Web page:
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Reporting Spam and Suspicious Email

Reporting False Positives and Missed SPAM

It is possible that the anti-spam software will mark a legitimate email message as spam.  This is considered a “false positive”.  Users that have a "opt-in with digest" spam quarantine setting should review their daily spam digest to see if a false positive has been captured.  You can report a false positive message to our anti-spam vendor so that future messages, with similar characteristics as the false positive message, will not be identified as spam.  In order to report false positives to the vendor (IronPort), you must send a copy of your false positive email, as an attachment, to: ham@access.ironport.com.

It is also possible that some spam email will not be detected by the anti-spam software. Some spam senders design messages in a manner that makes them less susceptible to anti-spam software.  Missed spam can be reported to Ironport by sending a copy of the missed spam email, as an attachment, to: spam@access.ironport.com.

Reporting Phishing and Other Suspicious Email

It is common for email attackers/hackers to send messages, masquerading as a trustworthy entity, attempting to acquire information such as usernames, passwords, credit card details, and other personal information.  These type of messages are known as "Phishing" and should not be responded to in any way.  If you receive a phishing email, or any email you're unsure is legitimate, please send a copy of that email, as an attachment, to: spam@jhu.edu or spam@jhmi.edu.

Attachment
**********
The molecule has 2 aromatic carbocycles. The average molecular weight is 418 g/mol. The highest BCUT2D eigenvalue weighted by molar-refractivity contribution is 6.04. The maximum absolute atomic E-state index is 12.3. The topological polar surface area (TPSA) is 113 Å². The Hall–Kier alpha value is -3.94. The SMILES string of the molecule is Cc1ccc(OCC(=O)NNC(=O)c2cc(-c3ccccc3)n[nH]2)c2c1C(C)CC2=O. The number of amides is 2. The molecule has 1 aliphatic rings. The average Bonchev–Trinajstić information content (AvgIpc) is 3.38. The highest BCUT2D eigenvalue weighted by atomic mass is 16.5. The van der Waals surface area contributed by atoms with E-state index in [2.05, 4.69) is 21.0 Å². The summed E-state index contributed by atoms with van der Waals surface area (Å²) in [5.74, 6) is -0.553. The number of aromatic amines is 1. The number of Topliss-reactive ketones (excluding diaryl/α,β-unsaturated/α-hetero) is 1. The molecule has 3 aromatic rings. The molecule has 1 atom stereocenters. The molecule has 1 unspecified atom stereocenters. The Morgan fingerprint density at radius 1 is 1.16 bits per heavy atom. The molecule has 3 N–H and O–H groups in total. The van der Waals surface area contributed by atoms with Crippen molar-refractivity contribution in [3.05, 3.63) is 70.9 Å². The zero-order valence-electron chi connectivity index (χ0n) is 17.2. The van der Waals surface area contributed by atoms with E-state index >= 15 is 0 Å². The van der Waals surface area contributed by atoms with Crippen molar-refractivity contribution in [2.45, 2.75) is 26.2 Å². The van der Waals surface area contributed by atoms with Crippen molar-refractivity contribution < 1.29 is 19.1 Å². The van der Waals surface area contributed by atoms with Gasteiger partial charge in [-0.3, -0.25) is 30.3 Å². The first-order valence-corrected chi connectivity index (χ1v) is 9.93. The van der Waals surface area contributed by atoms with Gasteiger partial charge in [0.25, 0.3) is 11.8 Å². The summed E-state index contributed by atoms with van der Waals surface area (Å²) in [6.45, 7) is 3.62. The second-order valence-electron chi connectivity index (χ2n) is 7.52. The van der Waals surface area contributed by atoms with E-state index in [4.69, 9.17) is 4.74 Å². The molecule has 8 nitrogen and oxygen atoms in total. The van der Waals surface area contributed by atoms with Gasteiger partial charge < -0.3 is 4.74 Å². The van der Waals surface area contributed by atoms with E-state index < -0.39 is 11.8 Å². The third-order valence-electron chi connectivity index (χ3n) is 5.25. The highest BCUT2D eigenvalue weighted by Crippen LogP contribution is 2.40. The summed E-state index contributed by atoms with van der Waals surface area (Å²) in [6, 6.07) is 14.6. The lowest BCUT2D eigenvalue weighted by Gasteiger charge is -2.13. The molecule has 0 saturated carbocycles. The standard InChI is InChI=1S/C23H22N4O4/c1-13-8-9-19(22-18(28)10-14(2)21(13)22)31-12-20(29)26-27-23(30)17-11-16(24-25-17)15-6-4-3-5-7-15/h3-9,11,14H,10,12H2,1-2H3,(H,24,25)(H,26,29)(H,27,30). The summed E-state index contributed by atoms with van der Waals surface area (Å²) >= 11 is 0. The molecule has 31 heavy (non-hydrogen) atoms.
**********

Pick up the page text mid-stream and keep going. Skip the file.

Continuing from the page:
Phishing emails are not always obvious to the end user and often contain URL links that have been masqueraded as a trusted source.  Our e-mail security systems provide a feature that can help the end user make more informed decisions about clicking URL links contained in potentially unsafe emails.  Emails that have been identified as suspicous, by our e-mail security devices, are prepended with a message subject containing "[SUSPICIOUS MESSAGE]".  The message body will contain a URL that has been rewritten to redirect the end user away from the potentially unsafe site, but instead to a Cisco site for analysis.  Once the analysis has been completed, the end user will have the opportunity to preview the potentially unsafe website before actually visiting it.  Please see screen shot below of Cisco analysis site:

After previewing the site, the end  user will have the option to trust or not trust the site.  At this point, it will be up to the end user to determine whether or not the site is where the end user intends to go. 

PLEASE NOTE:  If the suspicious message does NOT contain a prepended subject with "[SUSPICIOUS MESSAGE]", it means our security devices were unable to confirm the suspicion.  However, the message may still be a potential threat.  As mentioned previously, please send a copy of all suspicious emails, as an attachment, to spam@jhu.edu or spam@jhmi.edu.